From our Obsession
The private sector is heading out of the atmosphere.
Earlier this month, Ukrainian astronomers made a pretty big discovery: a quarter-mile-wide asteroid, to be exact.
From their initial calculations, the astronomers learned that a relatively large, never-seen-before asteroid—named 2013 TV135—had just buzzed safely past Earth but would make an extremely close call on August 26, 2032.
That was enough to instantly move the newly discovered asteroid to the top of NASA’s Near Earth Asteroid watch list, where it remains today.
Coming fresh on the heels of last year’s zero-warning explosion of a much smaller space rock over Russia, which caused over 1,000 injuries and a spectacular light show, the new discovery got the attention of the Russian deputy prime minister in charge of their space program, who quoted the headline of a major Russian news channel:
The headline, via Google Translate, reads: “400-meter asteroid threatens to blow up the Earth.” An asteroid impact the size of 2013 TV135 could cause regional devastation, sure, but to “blow up the Earth” is quite an overstatement. (Never mind that it’s not even physically possible.) Plus, the odds of an impact of any kind are incredibly low. The world is not going to end because of this rock, period.
Thankfully, NASA and astronomer Phil Plait quickly shut that whole thing down. In a press release subtitled “A Reality Check” issued shortly after the asteroid’s discovery, NASA placed the odds of a 2032 impact at one-in-63,000.
We are almost assuredly safe from this errant geological space wanderer. The odds of this rock hitting us in 19 years are about the same as being dealt a straight flush in poker in a five-card hand. Very, very rare—but it happens.
So NASA hasn’t totally ruled out a collision yet. Given that, just how concerned should we be about this particular space rock?
The odds NASA quoted in its press release were based on only a few days of observations, and subject to change. Impact odds typically fluctuate a bit in the first few months after discovery of an object like 2013 TV135, as astronomers gather data from observatories across the world, and attempt to triangulate exactly what path the object is taking as it moves through space. Since NASA’s statement on this particular asteroid about 10 days ago, the number of measurements has more than doubled, helping NASA to better calculate the orbit and further refine the odds of a strike.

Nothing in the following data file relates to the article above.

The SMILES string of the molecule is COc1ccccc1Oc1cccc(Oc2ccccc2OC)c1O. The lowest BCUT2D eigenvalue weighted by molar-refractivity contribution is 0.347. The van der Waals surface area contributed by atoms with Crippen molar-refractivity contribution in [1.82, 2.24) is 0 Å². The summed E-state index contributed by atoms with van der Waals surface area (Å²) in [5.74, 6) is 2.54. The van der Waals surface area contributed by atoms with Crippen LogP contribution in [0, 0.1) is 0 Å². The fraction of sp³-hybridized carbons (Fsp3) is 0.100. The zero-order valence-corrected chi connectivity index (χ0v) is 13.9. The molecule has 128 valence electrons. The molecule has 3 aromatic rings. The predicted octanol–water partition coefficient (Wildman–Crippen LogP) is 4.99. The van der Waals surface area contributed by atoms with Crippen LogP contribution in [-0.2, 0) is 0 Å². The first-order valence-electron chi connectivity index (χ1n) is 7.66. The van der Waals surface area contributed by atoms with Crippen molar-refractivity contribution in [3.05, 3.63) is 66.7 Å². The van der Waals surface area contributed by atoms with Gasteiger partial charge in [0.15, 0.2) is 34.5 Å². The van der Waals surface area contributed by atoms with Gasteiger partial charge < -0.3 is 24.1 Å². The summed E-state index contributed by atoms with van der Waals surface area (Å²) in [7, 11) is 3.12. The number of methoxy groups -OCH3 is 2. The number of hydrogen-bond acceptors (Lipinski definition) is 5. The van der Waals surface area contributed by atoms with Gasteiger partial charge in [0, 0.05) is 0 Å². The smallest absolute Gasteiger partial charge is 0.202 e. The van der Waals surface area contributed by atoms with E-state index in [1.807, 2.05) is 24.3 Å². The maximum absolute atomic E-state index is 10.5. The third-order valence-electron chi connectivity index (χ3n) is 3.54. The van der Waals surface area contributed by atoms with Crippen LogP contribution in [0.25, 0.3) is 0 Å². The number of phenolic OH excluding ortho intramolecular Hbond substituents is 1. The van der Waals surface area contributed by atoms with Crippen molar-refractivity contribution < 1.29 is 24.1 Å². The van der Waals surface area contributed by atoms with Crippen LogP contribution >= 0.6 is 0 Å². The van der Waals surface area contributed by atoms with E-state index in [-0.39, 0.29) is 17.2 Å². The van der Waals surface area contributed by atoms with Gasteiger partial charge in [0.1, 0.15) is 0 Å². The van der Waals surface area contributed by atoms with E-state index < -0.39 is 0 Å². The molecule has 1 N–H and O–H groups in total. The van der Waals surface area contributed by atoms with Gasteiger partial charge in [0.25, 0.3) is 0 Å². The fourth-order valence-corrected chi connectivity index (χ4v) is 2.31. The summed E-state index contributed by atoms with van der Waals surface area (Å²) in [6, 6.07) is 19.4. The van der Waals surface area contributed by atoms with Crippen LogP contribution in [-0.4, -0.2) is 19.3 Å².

So far, the result is mixed news: as of October 27th, the odds of a strike have actually increased a bit to about 1-in-31,000. And, with additional observations, the asteroid is now estimated to be about 10% larger.
But the good news is that 2013 TV135’s orbit is now known with more certainty. This is what really matters. The more certain an orbit is known, the more confident we can be that even unpredictable events over the next two decades—say, a gentle nudge from Jupiter’s gravity, perhaps—wouldn’t steer the asteroid on an unavoidable collision course.
NASA’s job is to concentrate on mapping the orbit of Earth-crossing asteroids like 2013 TV135 with as much accuracy as possible, and to assess the risk of collisions with still-unknown objects too. Scientists use the Palermo Scale to compare the risk of a specific asteroid on a specific impact date to the background risk from all undiscovered asteroids of a similar size or larger up until the impact date. Since astronomers estimate they have only discovered about 10% of all space rocks that could cause significant harm to people on Earth, that background risk is still quite substantial from now up until 2032. According to the Palermo Scale, there’s a whopping 44 times greater likelihood that a yet-undiscovered asteroid will pose a greater risk to Earth than 2013 TV135 currently does.
Odds are, a few more months of observations will allow NASA to further refine the orbit and conclusively state that 2013 TV135 poses no threat to humanity.
For a moment, though, let’s think about what it would mean should this rock defy the odds and hit the Earth.
According to the Earth Impacts Effects Program, a joint project of Imperial College London and Purdue University, 2013 TV135 would carry the energy of about 3,300 megatons of TNT if it were to strike. That’s roughly equivalent to 60% of the world’s remaining nuclear weapons detonated at the same time, in the same place.
The result would surely be impressive: The crater would be about twice the width of Manhattan, and about as deep as the newly constructed Freedom Tower in New York is tall. More than one hundred million cubic meters of rock would be instantly vaporized on impact. The shaking produced would be equivalent of a 7.0 earthquake.
If you were standing about 60 miles (100 km) from the impact site, within two minutes you’d be pelted with debris up to about two inches in size. Within five minutes, the air blast generated by the heat of the impact would create hurricane force winds, shattering your windows.
If you were standing within about 20 miles away (30 km) —for reference, New York City is roughly 20 miles wide—the effects would be much more serious. The average fragment size headed your way would be about the size of a dishwasher, and within 90 seconds wind speeds would top 500 miles per hour. Over 90% of trees, buildings, bridges—pretty much anything, really—would be blown down. Not a pretty picture.
This kind of event occurs about once every 100,000 years or so. Thankfully, in the very unlikely case that NASA can’t rule out this kind of a strike in 2032, we’ll have nearly two decades to deflect 2013 TV135 onto a safer course. Scientists have been investigating ramming dangerous objects with spacecraft, among other tactics. If it comes to that, let’s just hope world governments can agree more quickly about exactly what to do than they have on the much more real threat of climate change.